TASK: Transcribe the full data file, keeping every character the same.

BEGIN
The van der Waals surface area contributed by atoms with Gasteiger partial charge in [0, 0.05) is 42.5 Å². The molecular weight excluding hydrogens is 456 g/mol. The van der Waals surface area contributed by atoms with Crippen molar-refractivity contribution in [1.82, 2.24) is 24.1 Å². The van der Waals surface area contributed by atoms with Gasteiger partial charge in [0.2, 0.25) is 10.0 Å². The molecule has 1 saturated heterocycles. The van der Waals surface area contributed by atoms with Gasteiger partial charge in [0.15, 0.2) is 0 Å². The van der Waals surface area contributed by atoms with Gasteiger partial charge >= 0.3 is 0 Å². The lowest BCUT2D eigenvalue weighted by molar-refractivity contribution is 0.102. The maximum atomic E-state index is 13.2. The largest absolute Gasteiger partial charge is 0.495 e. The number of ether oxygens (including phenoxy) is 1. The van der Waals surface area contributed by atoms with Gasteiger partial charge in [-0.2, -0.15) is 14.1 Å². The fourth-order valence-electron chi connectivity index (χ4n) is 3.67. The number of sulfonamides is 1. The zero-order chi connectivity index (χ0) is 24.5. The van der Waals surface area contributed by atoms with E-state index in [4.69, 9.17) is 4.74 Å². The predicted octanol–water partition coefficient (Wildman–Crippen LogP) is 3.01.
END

The van der Waals surface area contributed by atoms with Gasteiger partial charge in [0, 0.05) is 42.5 Å². The molecular weight excluding hydrogens is 456 g/mol. The van der Waals surface area contributed by atoms with Crippen molar-refractivity contribution in [1.82, 2.24) is 24.1 Å². The van der Waals surface area contributed by atoms with Gasteiger partial charge in [0.2, 0.25) is 10.0 Å². The molecule has 1 saturated heterocycles. The van der Waals surface area contributed by atoms with Gasteiger partial charge in [0.15, 0.2) is 0 Å². The van der Waals surface area contributed by atoms with Gasteiger partial charge >= 0.3 is 0 Å². The lowest BCUT2D eigenvalue weighted by molar-refractivity contribution is 0.102. The maximum atomic E-state index is 13.2. The largest absolute Gasteiger partial charge is 0.495 e. The number of ether oxygens (including phenoxy) is 1. The van der Waals surface area contributed by atoms with Gasteiger partial charge in [-0.2, -0.15) is 14.1 Å². The fourth-order valence-electron chi connectivity index (χ4n) is 3.67. The number of sulfonamides is 1. The zero-order chi connectivity index (χ0) is 24.5. The van der Waals surface area contributed by atoms with E-state index in [4.69, 9.17) is 4.74 Å². The predicted octanol–water partition coefficient (Wildman–Crippen LogP) is 3.01.